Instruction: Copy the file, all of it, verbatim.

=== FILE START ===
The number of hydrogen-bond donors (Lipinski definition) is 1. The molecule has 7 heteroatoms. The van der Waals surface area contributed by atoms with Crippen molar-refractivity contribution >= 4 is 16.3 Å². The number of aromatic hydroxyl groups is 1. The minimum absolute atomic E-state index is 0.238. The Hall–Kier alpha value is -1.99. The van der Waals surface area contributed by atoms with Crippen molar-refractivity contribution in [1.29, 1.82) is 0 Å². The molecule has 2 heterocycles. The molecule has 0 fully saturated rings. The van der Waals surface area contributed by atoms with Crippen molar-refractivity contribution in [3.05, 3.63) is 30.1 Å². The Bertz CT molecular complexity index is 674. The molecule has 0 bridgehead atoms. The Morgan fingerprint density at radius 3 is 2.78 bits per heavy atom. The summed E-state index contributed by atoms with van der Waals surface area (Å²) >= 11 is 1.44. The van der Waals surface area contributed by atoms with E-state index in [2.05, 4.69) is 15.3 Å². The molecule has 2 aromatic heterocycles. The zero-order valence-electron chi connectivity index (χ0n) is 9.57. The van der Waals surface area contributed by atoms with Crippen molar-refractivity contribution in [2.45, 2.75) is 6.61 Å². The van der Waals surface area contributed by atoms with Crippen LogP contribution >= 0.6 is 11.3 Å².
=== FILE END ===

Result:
The number of hydrogen-bond donors (Lipinski definition) is 1. The molecule has 7 heteroatoms. The van der Waals surface area contributed by atoms with Crippen molar-refractivity contribution >= 4 is 16.3 Å². The number of aromatic hydroxyl groups is 1. The minimum absolute atomic E-state index is 0.238. The Hall–Kier alpha value is -1.99. The van der Waals surface area contributed by atoms with Crippen molar-refractivity contribution in [1.29, 1.82) is 0 Å². The molecule has 2 heterocycles. The molecule has 0 fully saturated rings. The van der Waals surface area contributed by atoms with Crippen molar-refractivity contribution in [3.05, 3.63) is 30.1 Å². The Bertz CT molecular complexity index is 674. The molecule has 0 bridgehead atoms. The Morgan fingerprint density at radius 3 is 2.78 bits per heavy atom. The summed E-state index contributed by atoms with van der Waals surface area (Å²) >= 11 is 1.44. The van der Waals surface area contributed by atoms with E-state index in [2.05, 4.69) is 15.3 Å². The molecule has 2 aromatic heterocycles. The zero-order valence-electron chi connectivity index (χ0n) is 9.57. The van der Waals surface area contributed by atoms with Crippen molar-refractivity contribution in [2.45, 2.75) is 6.61 Å². The van der Waals surface area contributed by atoms with Crippen LogP contribution >= 0.6 is 11.3 Å².